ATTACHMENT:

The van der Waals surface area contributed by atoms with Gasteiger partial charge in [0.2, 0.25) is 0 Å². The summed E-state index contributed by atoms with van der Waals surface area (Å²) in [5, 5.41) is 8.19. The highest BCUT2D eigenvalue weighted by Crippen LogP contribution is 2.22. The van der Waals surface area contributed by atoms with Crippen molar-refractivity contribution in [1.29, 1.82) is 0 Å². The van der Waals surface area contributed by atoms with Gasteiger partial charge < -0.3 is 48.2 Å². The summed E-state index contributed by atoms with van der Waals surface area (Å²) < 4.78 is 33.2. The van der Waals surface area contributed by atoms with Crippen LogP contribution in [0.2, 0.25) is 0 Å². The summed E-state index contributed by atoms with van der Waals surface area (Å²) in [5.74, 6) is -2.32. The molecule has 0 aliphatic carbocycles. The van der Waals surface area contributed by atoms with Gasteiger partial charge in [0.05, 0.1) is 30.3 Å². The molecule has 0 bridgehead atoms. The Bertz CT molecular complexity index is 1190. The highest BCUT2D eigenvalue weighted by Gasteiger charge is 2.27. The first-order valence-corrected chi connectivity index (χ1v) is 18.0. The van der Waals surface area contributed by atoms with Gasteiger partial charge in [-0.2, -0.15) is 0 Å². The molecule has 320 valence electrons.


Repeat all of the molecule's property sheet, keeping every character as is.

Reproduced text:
The van der Waals surface area contributed by atoms with Gasteiger partial charge in [0.2, 0.25) is 0 Å². The summed E-state index contributed by atoms with van der Waals surface area (Å²) in [5, 5.41) is 8.19. The highest BCUT2D eigenvalue weighted by Crippen LogP contribution is 2.22. The van der Waals surface area contributed by atoms with Crippen molar-refractivity contribution in [1.29, 1.82) is 0 Å². The van der Waals surface area contributed by atoms with Gasteiger partial charge < -0.3 is 48.2 Å². The summed E-state index contributed by atoms with van der Waals surface area (Å²) < 4.78 is 33.2. The van der Waals surface area contributed by atoms with Crippen LogP contribution in [0.2, 0.25) is 0 Å². The summed E-state index contributed by atoms with van der Waals surface area (Å²) in [5.74, 6) is -2.32. The molecule has 0 aliphatic carbocycles. The van der Waals surface area contributed by atoms with Gasteiger partial charge in [0.05, 0.1) is 30.3 Å². The molecule has 0 bridgehead atoms. The Bertz CT molecular complexity index is 1190. The highest BCUT2D eigenvalue weighted by Gasteiger charge is 2.27. The first-order valence-corrected chi connectivity index (χ1v) is 18.0. The van der Waals surface area contributed by atoms with Gasteiger partial charge in [-0.2, -0.15) is 0 Å². The molecule has 320 valence electrons.